The latest series of Building podcasts casts an ear over some of the jargon and buzzwords that have become ingrained in the construction lexicon. Jamie Harris helps translate the true meaning behind these terms
“Let’s not get caught up in AR, VR, ‘in the cloud’, all those buzzwords,” says Matthew Marson, head of smart places at WSP, in the latest three-part series of Building podcasts.
That is the problem with jargon: it becomes an easy shortcut for people in the know but then gets picked up more widely until it’s so over-used that the original meaning is lost, the concepts become less defined and our understanding is less clear.
Marson is talking about how the word “smart” is increasingly being applied to buildings, often without justification. There is nothing new in applying technology to design, build and operate a building, so when can a building genuinely be described as smart? And has our obsession with whizz-bang technology led some of us to forget the needs of the end-user?
We ask similar questions of two other ever-present terms that have ended up meaning everything and nothing: “flexible workspaces” and “social value”. JLL’s Elaine Rossall looks at how big the flexible offices market is, where it originated from and how developers, designers and contractors tap into the latest trends.
Igloo Regeneration’s Chris Brown was an early adopter of social value principles and has strong views on what works and what does not. He explains what embedding social value into your construction project practically entails, and how it gets measured.
Our conversations with all three experts in their fields have been slimmed down here for readers, but you can also listen to them in full podcast form.
Building podcasts are back for a fourth series. You can listen to the three “Behind the hype” episodes in their entirety, and trawl back through the podcast archive to find episodes on Chernobyl, construction cartels, digital champions and much more. You will find them all at building.co.uk/podcasts. Alternatively, you can subscribe using iTunes, Spotify, Stitcher or wherever you get your podcasts. Simply search for “Building podcasts”.
Chris Brown, executive chair and founder, Igloo Regeneration
People started talking about public value in the 1990s. There was an understanding there were things other than financial outcomes that were important, particularly in public policy – that’s how social value really took off.
A Conservative MP called Chris White piloted a private member’s bill through parliament in 2012, which in January 2013 became the Public Services (Social Value) Act. He was trying to get public sector organisations to build social value into pretty much everything they did, but particularly when procuring services, with the idea that there were other things that they could buy at the same time.
The act doesn’t apply to capital goods or the procurement of the developer, but now it has been used for five or six years in procuring services, we increasingly see the same kind of methodologies moving into the buying of capital works of construction.
A classic example of this is apprenticeships. If in the course of a local authority procuring it can get local people onto apprenticeships, that’s a win for them. If it doesn’t cost them any more, they’re very happy. With construction, the costs tend to be a lot bigger than for services. They can make quite a lot of good happen by using the same social value ideas.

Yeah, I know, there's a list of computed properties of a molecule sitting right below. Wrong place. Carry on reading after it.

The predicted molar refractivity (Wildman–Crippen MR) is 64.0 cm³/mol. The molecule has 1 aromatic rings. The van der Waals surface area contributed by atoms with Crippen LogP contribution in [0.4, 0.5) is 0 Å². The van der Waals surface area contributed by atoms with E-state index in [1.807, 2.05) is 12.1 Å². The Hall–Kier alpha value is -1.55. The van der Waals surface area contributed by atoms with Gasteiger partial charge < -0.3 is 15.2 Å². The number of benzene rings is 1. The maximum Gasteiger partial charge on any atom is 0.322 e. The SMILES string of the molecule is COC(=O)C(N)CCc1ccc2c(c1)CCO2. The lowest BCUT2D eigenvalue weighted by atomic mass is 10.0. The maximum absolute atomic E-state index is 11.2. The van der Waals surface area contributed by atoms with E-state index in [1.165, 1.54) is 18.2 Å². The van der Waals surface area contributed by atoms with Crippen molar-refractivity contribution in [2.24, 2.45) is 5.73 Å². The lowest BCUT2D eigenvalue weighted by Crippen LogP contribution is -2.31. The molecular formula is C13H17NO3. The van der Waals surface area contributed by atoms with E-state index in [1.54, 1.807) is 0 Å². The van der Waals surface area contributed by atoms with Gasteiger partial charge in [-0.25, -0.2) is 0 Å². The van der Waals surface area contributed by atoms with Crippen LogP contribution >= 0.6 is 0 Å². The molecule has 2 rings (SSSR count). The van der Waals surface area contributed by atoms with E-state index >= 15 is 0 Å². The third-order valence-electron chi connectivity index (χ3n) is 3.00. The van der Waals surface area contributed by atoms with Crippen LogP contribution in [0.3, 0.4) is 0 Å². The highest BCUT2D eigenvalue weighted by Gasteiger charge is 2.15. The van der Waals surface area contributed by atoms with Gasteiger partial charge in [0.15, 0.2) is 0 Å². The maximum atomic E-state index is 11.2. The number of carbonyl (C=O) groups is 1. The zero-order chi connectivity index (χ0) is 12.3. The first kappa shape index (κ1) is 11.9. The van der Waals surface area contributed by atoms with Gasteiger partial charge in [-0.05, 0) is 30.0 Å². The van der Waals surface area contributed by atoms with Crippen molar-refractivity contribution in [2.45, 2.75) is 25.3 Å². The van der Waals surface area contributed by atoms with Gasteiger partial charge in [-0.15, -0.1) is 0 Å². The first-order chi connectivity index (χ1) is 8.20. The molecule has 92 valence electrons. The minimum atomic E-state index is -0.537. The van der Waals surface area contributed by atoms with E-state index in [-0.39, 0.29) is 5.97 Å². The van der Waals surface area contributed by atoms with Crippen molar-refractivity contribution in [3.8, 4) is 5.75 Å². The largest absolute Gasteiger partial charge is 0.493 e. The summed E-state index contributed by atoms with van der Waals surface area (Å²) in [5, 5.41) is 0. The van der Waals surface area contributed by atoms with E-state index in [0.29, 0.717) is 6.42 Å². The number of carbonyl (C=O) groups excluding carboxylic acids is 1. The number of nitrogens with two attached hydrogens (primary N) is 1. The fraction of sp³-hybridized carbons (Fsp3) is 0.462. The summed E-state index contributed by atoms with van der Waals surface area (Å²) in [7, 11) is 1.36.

The industry has adopted this and created a methodology around it to turn social value into monetary terms. Social value measures for the built environment are pretty varied: they include job creation in the local area, site visits for school children and local residents, the number of voluntary hours to support social enterprises; the percentage of new buildings that achieve a high BREEAM rating, and embodied carbon reductions in CO2 emissions. These have monetary values attached in order for people to better understand how much social value they have generated.
There is a degree of arbitrariness to how the monetary values are set. You can calculate that you have created hundreds of thousands of pounds of social value, but people don’t really know what that number means. Social value is well-defined, but other things valuable to the local community don’t get included. Social capital sounds similar to social value but it’s completely different – it’s about the relationships people in the community have with each other, such as looking after an elderly neighbour.
People are now recognising there is a competitive advantage from being good at social value. This idea of a license to operate and the need to be seen not to just be greedy, but to be doing good for the planet and good for society, is becoming increasingly important.
It is a lot easier to incorporate social value on big projects. On smaller projects, with apprenticeships for example, it can be difficult to move apprentices around with different subcontractors to complete their training.
Many of the social value measures are relevant to the contractor. But the team at the beginning of a project does need to think carefully if it is serious about maximising the social value output.
Elaine Rossall, head of UK offices research and strategy, JLL, chair of the British Council for Offices research committee
Flexible workplaces have been around for quite some time. If you think back to the late 1980s, we had Regus. It was the first provider of spaces – but the sector has evolved quite a lot since then on the back of the rise of freelancers and the self-employed, creating a very different way that people want to work. We don’t want to work at home or in the coffee shop, we want to work together and collaborate.